This post originally appeared on Girlboss.
Here’s the thing about happiness: The pursuit of it can be a real bummer. We’re inundated with messaging on how to get it and keep it, but the endless options can be a confusing mess.
We’re told to produce endorphins via exercise, but also to listen to our bodies. We’re told to eat what we want, but not stuff that makes us feel bad. We’re also told that money can’t buy it. And yet a new study published in the science journal Nature begs to differ. Sort of.
In an effort to test the relationship between the “brain mechanisms that link generous behavior with increases in happiness,” the study divided individuals into two groups – an experimental group, which was prompted to spend money on other people over a period of four weeks, and a control group, which was prompted to spend money on themselves during that same time.
As it turned out, putting that hard-earned cash to work for the benefit of other people was the big winner. With the use of functional magnetic resonance imaging, the study found that “generous decisions engaged the temporo-parietal junction (TPJ) in the experimental more than in the control group,” and in the striatum – the reward system of your brain – “activity during generous decisions is directly related to changes in happiness.”
Those in the experimental groups also demonstrated higher increases in self-reported happiness.
The study contributes to standing research that shows the positive psychological impacts of giving gifts, in case you’ve ever felt weird about how much time and energy you spend on finding the world’s cutest onesie for your bestie’s newborn.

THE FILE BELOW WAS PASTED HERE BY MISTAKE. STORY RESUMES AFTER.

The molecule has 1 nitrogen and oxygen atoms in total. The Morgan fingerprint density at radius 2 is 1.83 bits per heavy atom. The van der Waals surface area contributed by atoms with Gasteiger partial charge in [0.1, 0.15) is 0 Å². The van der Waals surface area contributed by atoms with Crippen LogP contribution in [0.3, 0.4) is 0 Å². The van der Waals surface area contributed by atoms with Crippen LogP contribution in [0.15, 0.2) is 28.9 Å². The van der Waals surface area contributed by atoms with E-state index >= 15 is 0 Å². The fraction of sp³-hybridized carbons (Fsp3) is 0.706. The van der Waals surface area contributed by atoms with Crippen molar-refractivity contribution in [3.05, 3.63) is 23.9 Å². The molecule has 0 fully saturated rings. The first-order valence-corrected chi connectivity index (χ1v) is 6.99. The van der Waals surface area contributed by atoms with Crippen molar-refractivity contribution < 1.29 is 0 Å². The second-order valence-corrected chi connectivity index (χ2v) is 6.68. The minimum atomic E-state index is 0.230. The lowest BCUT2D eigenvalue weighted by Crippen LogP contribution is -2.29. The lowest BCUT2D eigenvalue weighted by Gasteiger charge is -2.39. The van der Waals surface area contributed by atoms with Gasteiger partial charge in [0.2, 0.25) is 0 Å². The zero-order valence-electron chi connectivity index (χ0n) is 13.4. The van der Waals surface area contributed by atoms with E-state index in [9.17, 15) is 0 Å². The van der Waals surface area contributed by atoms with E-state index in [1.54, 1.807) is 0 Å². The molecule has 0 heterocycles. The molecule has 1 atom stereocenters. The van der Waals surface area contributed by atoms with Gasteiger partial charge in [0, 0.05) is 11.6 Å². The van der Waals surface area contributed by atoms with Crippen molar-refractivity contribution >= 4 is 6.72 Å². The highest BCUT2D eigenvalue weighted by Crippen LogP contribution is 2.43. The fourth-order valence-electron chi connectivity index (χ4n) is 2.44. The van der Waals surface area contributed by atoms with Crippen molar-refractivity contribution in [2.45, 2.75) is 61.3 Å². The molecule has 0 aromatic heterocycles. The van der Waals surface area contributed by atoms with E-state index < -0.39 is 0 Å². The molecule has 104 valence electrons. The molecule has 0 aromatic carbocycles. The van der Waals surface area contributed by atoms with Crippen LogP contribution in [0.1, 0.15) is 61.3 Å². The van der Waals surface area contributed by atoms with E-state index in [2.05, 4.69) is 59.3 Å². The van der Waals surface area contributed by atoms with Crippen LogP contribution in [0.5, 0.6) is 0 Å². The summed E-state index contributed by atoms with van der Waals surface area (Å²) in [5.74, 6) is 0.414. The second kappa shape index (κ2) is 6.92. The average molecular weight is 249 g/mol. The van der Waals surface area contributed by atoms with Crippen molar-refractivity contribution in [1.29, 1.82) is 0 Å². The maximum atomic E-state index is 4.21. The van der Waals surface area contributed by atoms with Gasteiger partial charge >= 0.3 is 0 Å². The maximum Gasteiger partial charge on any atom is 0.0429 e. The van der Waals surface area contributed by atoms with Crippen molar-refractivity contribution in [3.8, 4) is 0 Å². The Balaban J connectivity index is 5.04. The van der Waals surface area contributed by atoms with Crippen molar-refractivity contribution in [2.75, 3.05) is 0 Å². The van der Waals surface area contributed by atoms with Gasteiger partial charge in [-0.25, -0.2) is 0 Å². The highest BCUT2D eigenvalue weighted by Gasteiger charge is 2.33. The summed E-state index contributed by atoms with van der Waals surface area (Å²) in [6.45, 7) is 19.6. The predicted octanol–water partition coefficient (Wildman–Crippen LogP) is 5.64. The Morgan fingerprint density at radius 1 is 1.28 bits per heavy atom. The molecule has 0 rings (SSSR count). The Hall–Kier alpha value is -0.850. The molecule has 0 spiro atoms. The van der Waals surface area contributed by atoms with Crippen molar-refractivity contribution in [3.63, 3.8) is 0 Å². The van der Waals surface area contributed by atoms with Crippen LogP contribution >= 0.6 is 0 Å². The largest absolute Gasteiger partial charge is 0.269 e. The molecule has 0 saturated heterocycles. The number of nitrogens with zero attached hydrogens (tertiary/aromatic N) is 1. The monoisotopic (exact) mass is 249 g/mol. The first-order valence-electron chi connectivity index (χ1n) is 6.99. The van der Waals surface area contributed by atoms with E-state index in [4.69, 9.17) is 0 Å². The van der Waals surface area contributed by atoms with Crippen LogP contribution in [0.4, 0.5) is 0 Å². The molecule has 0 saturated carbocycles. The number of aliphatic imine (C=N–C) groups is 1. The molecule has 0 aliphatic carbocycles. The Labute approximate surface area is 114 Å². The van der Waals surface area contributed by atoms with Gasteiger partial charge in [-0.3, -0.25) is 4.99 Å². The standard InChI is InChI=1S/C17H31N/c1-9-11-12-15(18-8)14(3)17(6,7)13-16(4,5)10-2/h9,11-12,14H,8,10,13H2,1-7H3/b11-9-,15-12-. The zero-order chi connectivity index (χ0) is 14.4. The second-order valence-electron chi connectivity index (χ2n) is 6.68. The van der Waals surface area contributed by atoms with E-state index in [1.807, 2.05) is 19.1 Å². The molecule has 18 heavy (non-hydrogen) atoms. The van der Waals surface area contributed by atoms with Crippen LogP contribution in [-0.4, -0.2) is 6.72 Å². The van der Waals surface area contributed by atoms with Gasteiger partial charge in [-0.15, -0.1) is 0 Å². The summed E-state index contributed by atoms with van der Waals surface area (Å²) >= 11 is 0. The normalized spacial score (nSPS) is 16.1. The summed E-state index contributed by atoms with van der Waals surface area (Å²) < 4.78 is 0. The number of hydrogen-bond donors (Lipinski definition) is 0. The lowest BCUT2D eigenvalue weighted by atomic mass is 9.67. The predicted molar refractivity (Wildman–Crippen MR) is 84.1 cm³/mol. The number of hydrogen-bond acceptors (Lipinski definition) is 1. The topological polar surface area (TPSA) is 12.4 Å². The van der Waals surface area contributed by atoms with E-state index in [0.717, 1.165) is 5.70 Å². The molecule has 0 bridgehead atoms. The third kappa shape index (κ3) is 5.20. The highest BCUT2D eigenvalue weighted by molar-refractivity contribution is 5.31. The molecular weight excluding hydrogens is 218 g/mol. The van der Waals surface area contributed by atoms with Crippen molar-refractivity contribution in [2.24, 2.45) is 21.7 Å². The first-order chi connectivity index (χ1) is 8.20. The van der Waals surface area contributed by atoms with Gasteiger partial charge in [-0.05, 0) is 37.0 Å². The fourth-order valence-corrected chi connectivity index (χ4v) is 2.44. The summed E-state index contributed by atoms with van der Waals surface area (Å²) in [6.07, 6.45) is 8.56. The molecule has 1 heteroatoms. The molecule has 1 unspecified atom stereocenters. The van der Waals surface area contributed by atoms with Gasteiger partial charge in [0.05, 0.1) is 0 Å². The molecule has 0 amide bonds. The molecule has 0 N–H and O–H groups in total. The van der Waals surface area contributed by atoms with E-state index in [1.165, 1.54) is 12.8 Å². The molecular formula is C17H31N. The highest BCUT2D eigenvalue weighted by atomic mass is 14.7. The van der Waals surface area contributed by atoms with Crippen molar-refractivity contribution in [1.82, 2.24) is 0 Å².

When in doubt, think about Oprah and how when she does this:
It leads to this:
Alas, not everyone is Oprah, and as such, not everyone has the means to be showering people with gifts all the time. But that’s OK: “You don’t need to become a self-sacrificing martyr to feel happier. Just being a little more generous will suffice,” says Professor Phillipe Tobler of the University of Zurich, one of the lead researchers on the study.
And even more good news: This generation is already keener on the idea of giving back than those before them. Which means that decision to buy a round of drinks for everyone in the bar at last call on Saturday was, in fact, an excellent idea.
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